As society changes, traditions and etiquette tends to evolve as well. With more couples moving in together before getting engaged or married, “no ring, no bring” policies for plus ones can seem outdated. The idea that the bride’s family has to pay for the wedding or that guests need to sit on a specific side of the aisle for the ceremony are also customs that many people have outgrown. However, some standards of etiquette stand the test of time, such as sending in your RSVP cards in on time. Wearing white when you’re not the bride, however, seems to be a grey area for some.
Many outlets dispensing advice about attending weddings now say that it is now acceptable to wear a shade of white to someone else’s nuptials, but we tend to disagree. Obviously there are exceptions, such as bridesmaids asked to wear dresses in the hue, or if the couple has decided to make their reception a “white party” – where everyone is asked to don the color. Otherwise, the reasons for doing so are few and far between.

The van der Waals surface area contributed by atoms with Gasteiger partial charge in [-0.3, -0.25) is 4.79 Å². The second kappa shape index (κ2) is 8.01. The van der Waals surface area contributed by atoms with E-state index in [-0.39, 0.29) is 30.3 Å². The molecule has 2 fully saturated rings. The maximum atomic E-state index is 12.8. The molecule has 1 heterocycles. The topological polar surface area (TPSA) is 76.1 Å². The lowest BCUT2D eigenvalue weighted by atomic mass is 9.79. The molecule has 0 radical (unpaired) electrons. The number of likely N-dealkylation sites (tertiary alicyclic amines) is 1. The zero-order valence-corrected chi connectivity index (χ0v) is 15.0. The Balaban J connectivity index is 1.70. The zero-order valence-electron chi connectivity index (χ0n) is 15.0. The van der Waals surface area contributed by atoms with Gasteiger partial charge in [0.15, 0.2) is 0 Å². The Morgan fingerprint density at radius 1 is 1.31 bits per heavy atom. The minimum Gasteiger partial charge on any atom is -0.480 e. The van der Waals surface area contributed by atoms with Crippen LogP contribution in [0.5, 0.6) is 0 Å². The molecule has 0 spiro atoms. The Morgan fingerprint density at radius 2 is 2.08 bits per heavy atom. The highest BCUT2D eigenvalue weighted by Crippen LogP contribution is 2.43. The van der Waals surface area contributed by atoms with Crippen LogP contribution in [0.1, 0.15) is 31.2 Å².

It’s true that many brides will likely say it is okay if you directly ask if your outfit is acceptable, but you can’t always guarantee that she’s not just trying to avoid being labeled a “bridezilla.” Yet, it’s not for the bride’s sake that we recommend not breaking this once-standard rule – it’s for the guest. Whether or not the couple of honor cares about your attire, there will almost certainly be someone in attendance who thinks it is gauche. No one wants to receive glares from the mother of the bride or risk someone spilling red wine “accidentally on purpose” on a white dress because they think they’re doing the bride a favor.
Another aspect of this is that not wearing white is a remarkably easy rule to follow. Sure, with certain styles it’s unlikely that anyone will actually mistake you for being the bride. However, there are so many other colors to wear that it simply isn’t worth the risk of people thinking you are purposefully trying to upstage someone on one of the biggest days of their life. Save the cute white dress for a different occasion and let the bride have her moment.